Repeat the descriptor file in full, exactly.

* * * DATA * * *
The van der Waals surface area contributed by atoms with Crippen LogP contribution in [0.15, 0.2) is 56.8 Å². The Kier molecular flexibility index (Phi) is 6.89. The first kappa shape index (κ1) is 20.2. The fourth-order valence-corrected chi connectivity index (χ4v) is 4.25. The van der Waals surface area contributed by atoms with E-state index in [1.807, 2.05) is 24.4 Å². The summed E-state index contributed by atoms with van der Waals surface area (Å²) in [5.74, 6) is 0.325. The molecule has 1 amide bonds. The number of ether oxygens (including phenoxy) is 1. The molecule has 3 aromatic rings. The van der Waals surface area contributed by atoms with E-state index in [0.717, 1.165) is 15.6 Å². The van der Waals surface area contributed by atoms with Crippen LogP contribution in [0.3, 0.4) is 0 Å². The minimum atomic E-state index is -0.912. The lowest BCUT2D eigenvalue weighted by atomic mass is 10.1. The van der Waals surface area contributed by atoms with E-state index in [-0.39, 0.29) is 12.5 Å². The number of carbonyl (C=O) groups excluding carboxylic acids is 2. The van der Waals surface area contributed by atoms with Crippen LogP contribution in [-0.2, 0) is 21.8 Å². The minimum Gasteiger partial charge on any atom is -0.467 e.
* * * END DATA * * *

The van der Waals surface area contributed by atoms with Crippen LogP contribution in [0.15, 0.2) is 56.8 Å². The Kier molecular flexibility index (Phi) is 6.89. The first kappa shape index (κ1) is 20.2. The fourth-order valence-corrected chi connectivity index (χ4v) is 4.25. The van der Waals surface area contributed by atoms with E-state index in [1.807, 2.05) is 24.4 Å². The summed E-state index contributed by atoms with van der Waals surface area (Å²) in [5.74, 6) is 0.325. The molecule has 1 amide bonds. The number of ether oxygens (including phenoxy) is 1. The molecule has 3 aromatic rings. The van der Waals surface area contributed by atoms with E-state index in [0.717, 1.165) is 15.6 Å². The van der Waals surface area contributed by atoms with Crippen LogP contribution in [0.3, 0.4) is 0 Å². The minimum atomic E-state index is -0.912. The lowest BCUT2D eigenvalue weighted by atomic mass is 10.1. The van der Waals surface area contributed by atoms with E-state index in [-0.39, 0.29) is 12.5 Å². The number of carbonyl (C=O) groups excluding carboxylic acids is 2. The van der Waals surface area contributed by atoms with Crippen LogP contribution in [-0.2, 0) is 21.8 Å². The minimum Gasteiger partial charge on any atom is -0.467 e.